4.4 Weather

The area has a mild climate with abundant sunshine from spring through much of the fall. The bulk of the precipitation occurs during the winter months, but is not a daily occurrence. Records for the City of Sacramento show measurable rainfall occurring about nine days per month during the winter. Winter rainfall results from long duration, low intensity cyclonic storms moving inland from the Pacific Ocean. Thunderstorms are quite unusual. The summers are very dry with essentially no rainfall from about May through September. Unless significant reservoir storage exists in a given watershed, a stream may go dry during the summer and fall periods. Summer temperatures can be severe, with the record high being 115% occurring in June 1961. Temperatures well in excess of l O f l occur frequently during the summer months. However, these high temperatures are largely offset by relative humidities generally less than 20% and by afternoon ocean breezes from the Pacific Ocean, which flow through the Golden

Gate and up the Sacramento Valley. This air circulation creates a significant diurnal change in daily temperatures at the site. Drops in temperature from over l O O ! F into the 50's from mid-afternoon to late evening are not unusual in the summertime. Winter temperatures are mild, with the lowest temperatures seldom far below freezing. The record low temperature for the area is 1 8 9 occurring in December 1990. Winds irn the valley vary from about 6-9 miles per hour through the year and are from the south throughout the year except for November, when winds are from the north. The strongest wind activity occurs in the spring and fall, when a strong high pressure system forms over Northern California. Air flow passes over the northern mountains and, after descending, can give rise to periodic strong, gusty Chinook-type winds from the north. Maximum wind gusts of 65-70 miles per hour have been recorded during the months of April and October through December. Climatological data for the area are summarized in TABLE 4-2. TABLE 4-2 CLIMATOLOGICAL DATA FOR YOLO COUNTY AIRPORT, CALIFORNIA
Temperature (F)
Wind Velocity

Wind Direction

(mph)

7.2

SSE

SSW
SW

SW
SW
NNW

SSE

Annual

47.8

73.4

60.6

16.79

7.9

SW

Source: NOAA 1991. Local Climatological Data (temperaturelwind) of Sacramento, California. NCDC, 1993. Precipitation Data for Davis, California.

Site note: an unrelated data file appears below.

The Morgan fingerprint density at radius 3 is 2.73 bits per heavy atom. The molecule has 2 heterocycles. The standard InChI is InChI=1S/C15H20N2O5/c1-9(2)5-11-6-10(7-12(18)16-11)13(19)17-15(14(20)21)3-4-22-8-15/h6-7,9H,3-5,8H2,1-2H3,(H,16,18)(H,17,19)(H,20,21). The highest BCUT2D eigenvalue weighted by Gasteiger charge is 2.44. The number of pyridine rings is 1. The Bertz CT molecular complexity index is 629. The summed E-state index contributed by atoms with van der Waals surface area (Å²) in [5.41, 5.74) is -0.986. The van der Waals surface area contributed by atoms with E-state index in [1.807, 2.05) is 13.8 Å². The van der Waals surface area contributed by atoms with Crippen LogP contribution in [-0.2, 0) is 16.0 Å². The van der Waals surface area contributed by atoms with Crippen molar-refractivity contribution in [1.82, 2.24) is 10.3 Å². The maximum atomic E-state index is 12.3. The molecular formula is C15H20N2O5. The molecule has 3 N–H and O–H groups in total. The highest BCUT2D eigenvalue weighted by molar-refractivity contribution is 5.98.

The information provided for this site was compiled from the U.S. Fish and Wildlife Service (USFWS) and the California Department of Fish and Game Natural Diversity Data Base (NDDB). The following Federally endangered, threatened, or candidate species occur in the vicinity of the Yolo County Airport Site: winter-run chinook salmon (Oncorhvnchus tshawvtscha), endangered; Sacramento splittail (Pogonichthvs macrole~idotusj, proposed threatened; green sturgeon (Aci-penser medirostris), candidate; vernal pool tadpole shrimp (Lqidurus packardi), endangered; conservancy fairy shrimp (Branchinecta conservatio), endangered; valley elderberry longhorn beetle (Desmocerus californicus dimorphus), threatened; vernal pool f a r shrimp (Branchinecta lynchi), threatened; California red-legged hog (Rana aurora dravtoniij, proposed endangered; California tiger salamander (Ambystoma californiense), candidate; western spadefoot toad (Sca~hiopushammondi hammondi), candidate; foothill yellow-legged frog (Rana bovlii), candidate; northwestern pond turtle (Clemmvs marmorata marmorataJ, candidate; southwestern pond turtle (Clemmys marmorata pallida), candidate; Pacific western big-eared bat (plecotus townsendii townsendii), candidate; greater western mastiff bat ( E U ~ O D ~erotis S californicus), candidate; riparian brush rabbit (Sylvilagus bachmank riparius), candidate; spotted bat (Euderma maculatum), candidate; alkali milk-vetch (Astragalus tener var. tener), candidate; and brittlescale (Atriplex depressa), candidate. The NDIlB listed the State threatened Swainsons hawk (F3uteo swainsoni) and the threatened giant garter snake (Thamno~his gigas) as the only species of state concern that occur in the vicinity of the Y olo County Airport Site. No additional information on the occurrence of rare or endangered species or natural communities is known at this time. This does not mean that other state or federally-listed species may not be present within the areas of interest. An on site inspection by appropriate state and federal personnel may be necessary to verify the presence, absence or location of listed spxies, or natural communities if remedial action is recommended as part of the final ASR.